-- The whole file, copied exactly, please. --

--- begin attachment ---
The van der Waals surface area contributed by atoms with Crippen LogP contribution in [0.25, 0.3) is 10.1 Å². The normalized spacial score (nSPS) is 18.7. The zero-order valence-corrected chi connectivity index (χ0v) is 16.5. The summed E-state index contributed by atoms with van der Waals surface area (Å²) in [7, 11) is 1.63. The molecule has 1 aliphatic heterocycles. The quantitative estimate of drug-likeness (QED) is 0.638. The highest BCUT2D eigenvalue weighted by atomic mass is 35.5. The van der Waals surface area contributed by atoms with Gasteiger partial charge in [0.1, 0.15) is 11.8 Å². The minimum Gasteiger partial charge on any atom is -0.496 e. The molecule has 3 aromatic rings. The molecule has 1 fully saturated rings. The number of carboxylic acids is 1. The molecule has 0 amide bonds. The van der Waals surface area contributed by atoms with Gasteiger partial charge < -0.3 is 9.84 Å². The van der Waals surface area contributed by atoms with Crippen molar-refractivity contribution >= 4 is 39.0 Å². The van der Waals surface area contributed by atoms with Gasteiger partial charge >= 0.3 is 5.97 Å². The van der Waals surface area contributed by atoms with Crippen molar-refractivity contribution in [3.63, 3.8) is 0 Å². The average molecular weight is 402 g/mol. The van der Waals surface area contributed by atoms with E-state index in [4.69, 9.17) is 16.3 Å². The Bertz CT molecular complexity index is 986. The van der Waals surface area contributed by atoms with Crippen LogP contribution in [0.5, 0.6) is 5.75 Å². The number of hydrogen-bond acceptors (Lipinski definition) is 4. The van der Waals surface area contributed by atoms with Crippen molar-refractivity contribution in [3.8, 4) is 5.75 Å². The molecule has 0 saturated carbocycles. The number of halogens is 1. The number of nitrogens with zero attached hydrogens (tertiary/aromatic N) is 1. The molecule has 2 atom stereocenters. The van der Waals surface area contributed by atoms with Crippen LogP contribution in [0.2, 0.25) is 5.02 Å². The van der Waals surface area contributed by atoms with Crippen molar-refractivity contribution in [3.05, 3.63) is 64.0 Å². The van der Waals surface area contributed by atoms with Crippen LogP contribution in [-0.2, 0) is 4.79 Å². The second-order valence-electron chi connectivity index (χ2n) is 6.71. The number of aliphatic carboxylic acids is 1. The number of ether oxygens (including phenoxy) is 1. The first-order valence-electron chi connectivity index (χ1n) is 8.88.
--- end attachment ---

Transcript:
The van der Waals surface area contributed by atoms with Crippen LogP contribution in [0.25, 0.3) is 10.1 Å². The normalized spacial score (nSPS) is 18.7. The zero-order valence-corrected chi connectivity index (χ0v) is 16.5. The summed E-state index contributed by atoms with van der Waals surface area (Å²) in [7, 11) is 1.63. The molecule has 1 aliphatic heterocycles. The quantitative estimate of drug-likeness (QED) is 0.638. The highest BCUT2D eigenvalue weighted by atomic mass is 35.5. The van der Waals surface area contributed by atoms with Gasteiger partial charge in [0.1, 0.15) is 11.8 Å². The minimum Gasteiger partial charge on any atom is -0.496 e. The molecule has 3 aromatic rings. The molecule has 1 fully saturated rings. The number of carboxylic acids is 1. The molecule has 0 amide bonds. The van der Waals surface area contributed by atoms with Gasteiger partial charge < -0.3 is 9.84 Å². The van der Waals surface area contributed by atoms with Crippen molar-refractivity contribution >= 4 is 39.0 Å². The van der Waals surface area contributed by atoms with Gasteiger partial charge >= 0.3 is 5.97 Å². The van der Waals surface area contributed by atoms with Crippen molar-refractivity contribution in [3.63, 3.8) is 0 Å². The average molecular weight is 402 g/mol. The van der Waals surface area contributed by atoms with E-state index in [4.69, 9.17) is 16.3 Å². The Bertz CT molecular complexity index is 986. The van der Waals surface area contributed by atoms with Crippen LogP contribution in [0.5, 0.6) is 5.75 Å². The number of hydrogen-bond acceptors (Lipinski definition) is 4. The van der Waals surface area contributed by atoms with Crippen molar-refractivity contribution in [3.8, 4) is 5.75 Å². The molecule has 0 saturated carbocycles. The number of halogens is 1. The number of nitrogens with zero attached hydrogens (tertiary/aromatic N) is 1. The molecule has 2 atom stereocenters. The van der Waals surface area contributed by atoms with Crippen LogP contribution in [0.2, 0.25) is 5.02 Å². The van der Waals surface area contributed by atoms with Crippen molar-refractivity contribution in [3.05, 3.63) is 64.0 Å². The van der Waals surface area contributed by atoms with Crippen LogP contribution in [-0.2, 0) is 4.79 Å². The second-order valence-electron chi connectivity index (χ2n) is 6.71. The number of aliphatic carboxylic acids is 1. The number of ether oxygens (including phenoxy) is 1. The first-order valence-electron chi connectivity index (χ1n) is 8.88.